When I was a freshman in high school, I babysat for a family friend for a couple years occasionally. It was a friend of my mother’s who was a single mother of a boy. He and I got along well because I could talk about stuff he liked – video games primarily – that other babysitters didn’t. Thus he kept requesting me, and I kept getting asked to do it. Until I got far to busy to, it was a fine little side job every once in a while (and ludicrously easy, don’t kid yourself and say that watching kids you don’t have to raise fully is a tough task- it’s not).

    But it wouldn’t have ever happened unless, after having three other female babysitters cancel on her, my mom’s friend desperately asked my mother if she knew anyone who had watched me. AND that my mom saw an opportunity to get me out of the house that night. AND that I had already met the child and gotten to know both him and his mom better at a prior function . . .et cetera.

    The fact is, while yeah, there are certain roles that men get valued in over women, there are other roles where the exact opposite is true. Child watching is a big one of these.

  • Tj

    This is a well known and studied problem; I’m surprised that it’s written here as a revelation. You are right, but it’s not new or a surprise. It’s what has been talked about in gender studies for decade and has a large body of research behind it. It’s receiving a lot of interest right now both in the public sphere and in online communities.

    One area that is particularly glaring is how many tasks that are gendered to women are unpaid. Consider motherhood. We’re told it’s natural to have and raise kids. We do it for free! It’s literally the most important job that humanity has to do, and women are not compensated. That may seem extreme, but consider what they are doing. Housework, which still disproportionately falls to women, is also unpaid labor. If that is too extreme, consider that when those are paid jobs; care provider, house cleaner, those jobs are primarily done by women and pay very poorly.

    But even in a normal work environment, where the disparities aren’t so extreme, you will find women undervalued regularly. Their time isn’t valued and are often given busy work as compared to their male colleagues. They aren’t considered for raises at the same rate because their because the way their work is perceived is gendered- I talk about that a little later on. But what might be viewed as leadership in a man is viewed as bossiness and shrillness in a women. Offices are filled with women who end up doing emotional labor type work as well, and this is uncompensated because while it’s often necessary, it isn’t seen as valuable.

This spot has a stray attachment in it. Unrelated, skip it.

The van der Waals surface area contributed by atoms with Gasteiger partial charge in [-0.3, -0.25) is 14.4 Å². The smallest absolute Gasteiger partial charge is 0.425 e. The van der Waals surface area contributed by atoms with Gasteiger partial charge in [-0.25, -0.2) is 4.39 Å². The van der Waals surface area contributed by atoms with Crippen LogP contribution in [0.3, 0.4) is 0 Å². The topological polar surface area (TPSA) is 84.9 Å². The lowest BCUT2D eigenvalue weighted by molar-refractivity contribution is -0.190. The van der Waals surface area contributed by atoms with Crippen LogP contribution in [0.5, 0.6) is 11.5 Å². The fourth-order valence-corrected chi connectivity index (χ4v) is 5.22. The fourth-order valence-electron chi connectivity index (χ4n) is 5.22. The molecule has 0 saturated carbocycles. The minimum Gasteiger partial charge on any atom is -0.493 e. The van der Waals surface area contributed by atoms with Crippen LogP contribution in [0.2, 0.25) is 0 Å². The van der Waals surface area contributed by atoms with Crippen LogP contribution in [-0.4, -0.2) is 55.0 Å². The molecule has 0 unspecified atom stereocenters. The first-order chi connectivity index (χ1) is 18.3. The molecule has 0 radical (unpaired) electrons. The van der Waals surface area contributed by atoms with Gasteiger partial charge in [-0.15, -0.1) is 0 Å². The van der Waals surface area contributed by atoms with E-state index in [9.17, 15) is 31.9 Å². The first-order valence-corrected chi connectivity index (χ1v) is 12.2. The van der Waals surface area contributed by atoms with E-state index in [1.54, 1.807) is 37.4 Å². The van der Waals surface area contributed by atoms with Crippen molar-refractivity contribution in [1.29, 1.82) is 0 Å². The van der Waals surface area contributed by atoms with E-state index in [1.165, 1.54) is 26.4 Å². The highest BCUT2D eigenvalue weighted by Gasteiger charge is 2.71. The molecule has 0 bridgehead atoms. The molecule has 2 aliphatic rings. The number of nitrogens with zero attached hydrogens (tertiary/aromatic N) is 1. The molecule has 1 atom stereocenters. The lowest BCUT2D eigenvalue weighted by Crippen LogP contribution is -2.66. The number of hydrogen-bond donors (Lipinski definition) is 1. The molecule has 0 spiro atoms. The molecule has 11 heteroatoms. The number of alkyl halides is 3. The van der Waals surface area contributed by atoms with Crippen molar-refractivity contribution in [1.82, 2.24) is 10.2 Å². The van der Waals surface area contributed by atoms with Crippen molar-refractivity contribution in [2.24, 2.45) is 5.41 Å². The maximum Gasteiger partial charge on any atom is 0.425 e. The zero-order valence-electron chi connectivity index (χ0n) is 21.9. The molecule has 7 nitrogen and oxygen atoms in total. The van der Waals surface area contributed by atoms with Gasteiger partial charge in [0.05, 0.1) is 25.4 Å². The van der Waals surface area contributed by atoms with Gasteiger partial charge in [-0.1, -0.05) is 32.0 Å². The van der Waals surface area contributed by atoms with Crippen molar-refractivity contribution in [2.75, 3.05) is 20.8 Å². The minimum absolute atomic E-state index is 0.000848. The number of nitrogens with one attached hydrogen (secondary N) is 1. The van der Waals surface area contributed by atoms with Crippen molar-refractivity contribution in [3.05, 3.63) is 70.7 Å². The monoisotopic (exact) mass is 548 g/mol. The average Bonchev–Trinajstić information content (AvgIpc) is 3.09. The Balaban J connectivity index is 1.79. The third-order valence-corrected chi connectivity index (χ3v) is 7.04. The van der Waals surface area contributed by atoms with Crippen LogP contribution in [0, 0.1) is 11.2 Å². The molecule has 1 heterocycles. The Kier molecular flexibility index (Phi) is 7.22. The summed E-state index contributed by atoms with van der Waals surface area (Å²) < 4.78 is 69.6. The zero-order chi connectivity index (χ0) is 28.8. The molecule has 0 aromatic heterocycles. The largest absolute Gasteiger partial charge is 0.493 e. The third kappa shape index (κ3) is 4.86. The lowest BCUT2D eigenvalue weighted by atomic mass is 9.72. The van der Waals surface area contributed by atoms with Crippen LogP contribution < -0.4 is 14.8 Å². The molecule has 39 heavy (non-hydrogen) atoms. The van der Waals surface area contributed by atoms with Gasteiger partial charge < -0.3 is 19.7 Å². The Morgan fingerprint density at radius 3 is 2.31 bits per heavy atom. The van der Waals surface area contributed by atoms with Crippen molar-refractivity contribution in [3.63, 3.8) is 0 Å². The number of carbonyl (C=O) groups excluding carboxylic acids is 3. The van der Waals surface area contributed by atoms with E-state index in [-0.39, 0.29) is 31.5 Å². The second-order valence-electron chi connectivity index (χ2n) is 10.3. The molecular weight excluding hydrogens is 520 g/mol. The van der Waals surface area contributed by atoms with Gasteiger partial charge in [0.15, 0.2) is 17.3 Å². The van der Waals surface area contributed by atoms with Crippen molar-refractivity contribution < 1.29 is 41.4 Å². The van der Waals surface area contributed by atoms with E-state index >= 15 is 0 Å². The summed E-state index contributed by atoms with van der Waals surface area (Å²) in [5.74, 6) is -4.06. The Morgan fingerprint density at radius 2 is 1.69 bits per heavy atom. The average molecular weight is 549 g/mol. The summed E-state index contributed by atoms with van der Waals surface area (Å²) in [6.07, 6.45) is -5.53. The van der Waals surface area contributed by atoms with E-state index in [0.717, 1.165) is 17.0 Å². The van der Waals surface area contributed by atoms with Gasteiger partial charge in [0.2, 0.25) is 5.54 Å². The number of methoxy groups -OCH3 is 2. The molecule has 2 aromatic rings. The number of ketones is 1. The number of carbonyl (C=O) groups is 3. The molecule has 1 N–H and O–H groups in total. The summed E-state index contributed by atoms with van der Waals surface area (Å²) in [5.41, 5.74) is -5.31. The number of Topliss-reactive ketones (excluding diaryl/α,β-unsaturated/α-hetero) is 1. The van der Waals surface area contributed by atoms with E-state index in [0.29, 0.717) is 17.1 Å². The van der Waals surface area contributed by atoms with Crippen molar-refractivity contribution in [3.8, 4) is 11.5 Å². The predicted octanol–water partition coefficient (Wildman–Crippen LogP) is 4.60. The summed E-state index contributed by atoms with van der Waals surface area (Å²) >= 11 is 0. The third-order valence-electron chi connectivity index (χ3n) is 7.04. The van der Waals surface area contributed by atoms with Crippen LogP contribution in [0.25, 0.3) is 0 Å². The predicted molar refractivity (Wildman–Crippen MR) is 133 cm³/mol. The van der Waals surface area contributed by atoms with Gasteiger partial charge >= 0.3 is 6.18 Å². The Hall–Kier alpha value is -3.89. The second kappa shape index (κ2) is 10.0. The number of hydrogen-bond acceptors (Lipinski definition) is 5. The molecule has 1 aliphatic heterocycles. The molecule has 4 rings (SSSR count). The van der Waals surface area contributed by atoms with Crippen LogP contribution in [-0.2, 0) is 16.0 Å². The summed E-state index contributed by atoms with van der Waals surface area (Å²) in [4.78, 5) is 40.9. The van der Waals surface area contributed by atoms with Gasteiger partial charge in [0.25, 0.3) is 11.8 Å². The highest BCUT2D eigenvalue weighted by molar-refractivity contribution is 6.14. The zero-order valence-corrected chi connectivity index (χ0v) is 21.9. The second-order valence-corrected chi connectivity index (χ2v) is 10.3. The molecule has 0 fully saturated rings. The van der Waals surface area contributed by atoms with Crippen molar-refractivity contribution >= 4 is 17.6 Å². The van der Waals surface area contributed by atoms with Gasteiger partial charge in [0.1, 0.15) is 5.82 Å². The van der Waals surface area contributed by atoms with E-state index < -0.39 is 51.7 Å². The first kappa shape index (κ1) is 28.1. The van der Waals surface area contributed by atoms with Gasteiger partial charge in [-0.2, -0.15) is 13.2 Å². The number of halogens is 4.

You end on the note that women are overly emotional, high maintenance, and that belief is part of what causes women to be devalued. It’s socialized self-hate taught to us to dismiss any real concerns women might have. Our society is highly biased against women, and we end up taking on more of the burdens in work, personal and family life. If you express your displeasure, instead of taking your concerns seriously, it’s more expedient to dismiss them as a fault in wome hood.

    You see the same thing when looking at white supremecy in the US and how people are taught that their success is entirely their own making, and that blacks are responsible for their poverty. It’s easier to ignore the high poverty level among black Americans by insisting they are responsible for their poverty and could escape it if they only tried harder.

    Women are taught from a young age to be emotionally sensitive and available. They’re taught they are allowed to cry and otherwise express their emotions. And this is where when feminists talk about how the patriarchy harms men too, this is one such way. The problem is that men are also pinalized when they are overly expressive of emotions. They are socialized to believe anger is the only negative emotion they can express without reprisal. This is a frequent cause of inner turmoil and depression for men, along side high suicide rates.

    The other side of the coin with women being socialized to be more emotional is that men are taught that women are more emotional. Their behavior is often couched as emotionally toned. You see men being called leaders and women being dismissed as bossy. Women who are assertive are called shrill and aggressive, the same time men are called bold. But women are also penalized for not being assertive enough.

    JLaw talked about this somewhat recently; how being assertive had someone accuse her of being mad. I won’t dig up the link, it’s easy to find. But it’s there and it’s ever present. Don’t buy into the women are emotional garbage, you’re harming your self. Or at least look into the mountains of work that have uncovered these gender biases. You come across as intelligent, you should be able to evaluate the data reasonably.

    • SonofaGlitch

      You’re an idiot if you think motherhood isn’t “compensated”.

      What do you think marriage even is?

  • Ross

    Here is another theory.

    The wage gap is the average earnings of fulltime working men vs fulltime working women. there is a 27c on the $1 difference.
    The difference between deaths in the workplace between the genders is 900%.

    I postulate that the reason for both is exactly the same (and if yu said women are 900% safer, go to the back of the class). Workplace choice. That is it. No harder and no bogeymen to find.

    Women CAN do the same jobs as men BUT in general don’t. Workplace wage is NOT the be all and end all of a job. If you had the opportunity to do work that that is more specialised, more remote, more dangerous, more hours, more dirty, more physically exhausting, for better money OR one that was none of those things and for less money, you may trade 27c in the dollar or even more as a “wage sacrifice”. It is opportunity cost.

    Until we collectively can rationally look at this and shout down the wage myth, this is going to be raised again in embarrassing regularity